In heated on-camera clash, Trump bickers with top Democrats on border wall

WASHINGTON (Reuters) – U.S. President Donald Trump openly fought with the top two Democratic lawmakers in the Oval Office on Tuesday about government funding, throwing into question whether a deal was possible ahead of a deadline later this month.

In a remarkable public argument, the likes of which is seldom seen before cameras, Trump brawled with U.S. Senate Democratic Leader Chuck Schumer and House Democratic Leader Nancy Pelosi about funding for the wall he has promised to build on the southern border with Mexico.

“If we don’t get what we want, one way or the other – whether it’s through you, through a military, through anything you want to call – I will shut down the government,” Trump said as the heated argument drew to a crescendo.

“I am proud to shut down the government for border security, Chuck, because the people of this country don’t want criminals and people that have lots of problems and drugs pouring into our country,” he said before reporters left their ringside seats.

Vice President Mike Pence sat beside Trump, silent and stone faced.

Congress wants to finalize spending before a Dec. 21 deadline. While Trump’s fellow Republicans control the House of Representatives and Senate until next month, Democratic support is needed to pass spending legislation.

If the impasse cannot be resolved by Dec. 21, about one-quarter of the federal government immediately would be left without funding. Money for the rest of the government already has been appropriated.

Ironically, in boasting he was “proud” to shut down the government for border security, Trump would be shuttering the very agency in charge of border security – the Department of Homeland Security. In past shutdown battles, workers deemed “essential” were instructed to work.

Other federal agencies that also would face closures include the departments of State, Commerce and Agriculture, while visitors would not be allowed into federal parks.

Trump has asked Congress for $5 billion for border security, while Schumer and Pelosi said they offered to extend funding at current levels, around $1.3 billion. That is less than the $1.6 billion a bipartisan Senate committee approved.

When he ran for president in 2016, Trump vowed that a U.S.-Mexico border wall would be built and that Mexico would pay the full cost, an idea the Mexican government never embraced.

The meeting did not last long after reporters were ushered out of the Oval Office. White House spokeswoman Sarah Sanders said in a statement it was a “constructive dialogue” and said Trump was “grateful” cameras captured him fighting to protect the border.

Back on Capitol Hill, Schumer accused Trump of throwing a tantrum but said Trump told the Democrats he would consider their budget proposals, Schumer told reporters.

Pelosi, who told reporters she thought the Democrats had left things “in a pretty good place,” said she had asked Trump to pray to about resolving the dispute, recounting the biblical story of King Solomon asking God for wisdom.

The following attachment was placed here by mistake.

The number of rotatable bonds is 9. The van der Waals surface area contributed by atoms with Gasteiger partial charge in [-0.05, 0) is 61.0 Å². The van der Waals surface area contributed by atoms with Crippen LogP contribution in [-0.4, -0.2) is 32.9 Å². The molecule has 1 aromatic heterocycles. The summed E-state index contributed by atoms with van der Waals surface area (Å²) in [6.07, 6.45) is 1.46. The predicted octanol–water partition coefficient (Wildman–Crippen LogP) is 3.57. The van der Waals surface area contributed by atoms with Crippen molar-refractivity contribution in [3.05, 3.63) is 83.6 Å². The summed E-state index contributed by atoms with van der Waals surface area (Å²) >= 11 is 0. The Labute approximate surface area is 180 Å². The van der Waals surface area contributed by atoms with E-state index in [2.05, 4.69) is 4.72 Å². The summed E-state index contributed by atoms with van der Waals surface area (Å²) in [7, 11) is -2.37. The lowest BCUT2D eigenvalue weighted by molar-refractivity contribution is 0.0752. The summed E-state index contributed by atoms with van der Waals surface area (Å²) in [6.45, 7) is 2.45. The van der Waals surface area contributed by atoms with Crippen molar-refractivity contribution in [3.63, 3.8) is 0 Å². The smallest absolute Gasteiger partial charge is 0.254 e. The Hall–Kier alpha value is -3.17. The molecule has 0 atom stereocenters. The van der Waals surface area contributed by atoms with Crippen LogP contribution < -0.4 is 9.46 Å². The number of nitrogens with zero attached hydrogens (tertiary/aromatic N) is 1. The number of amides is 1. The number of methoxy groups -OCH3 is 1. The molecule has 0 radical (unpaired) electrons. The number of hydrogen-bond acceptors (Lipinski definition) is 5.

Senate Majority Leader Mitch McConnell, a Republican, told reporters, “I’d still like to see a smooth ending here and I haven’t given up hope that’s what we’ll have.”


This rocky meeting was the first Trump held with Pelosi and Schumer since Democrats won control of the House in Nov. 6 elections, possibly foreshadowing battles to come next year.

The fight kicked off when Pelosi told Trump that Americans did not want to see a “Trump shutdown,” touching a nerve. Trump cut off Pelosi, arguing that he could not advance a funding bill without Democratic votes in the Senate.

U.S. President Donald Trump talks with Senate Minority Leader Chuck Schumer (D-NY) as he meets with the Senate and House Democratic leadership at the White House in Washington, U.S., December 11, 2018. REUTERS/Kevin Lamarque

“If I needed the votes for the wall in the House, I would have them in one session, it would be done,” Trump bragged.

“Well then – go do it, go do it,” Pelosi shot back.

Senior White House staff watched the melee from the edges of the room, among them Jared Kushner and Ivanka Trump, outgoing Chief of Staff John Kelly, immigration adviser Stephen Miller and Shahira Knight, his legislative director.

“I don’t think we should have a debate in front of the press on this,” Pelosi said.

“We’re doing this in a very friendly manner,” Trump said.

Then Schumer brought up “Pinocchios” that Trump had been awarded by the Washington Post for misstatements on the issue and accused him of wanting to get his own way.

“Let’s call a halt to this,” Pelosi said as the two went at it. “It’s not bad, Nancy – it’s called transparency,” Trump said.

When Pelosi brought up Republican election losses in the House, Trump retorted that his party won the Senate.

“When the president brags that he won North Dakota and Indiana, he’s in real trouble,” Schumer said to the astonished press capturing the back-and-forth.

Trump said that both sides agreed there was a need for border security.

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“Yes, we do,” Schumer said.

“Good,” Trump said.

“We do,” Schumer said.

“See, we get along,” Trump said.

Reporting by Roberta Rampton, Susan Cornwell Doina Chiacu, Amanda Becker, David Alexander, Lisa Lambert and Susan Heavey; additional reporting by David Morgan; writing by Richard Cowan; editing by Phil Berlowitz and Cynthia Osterman

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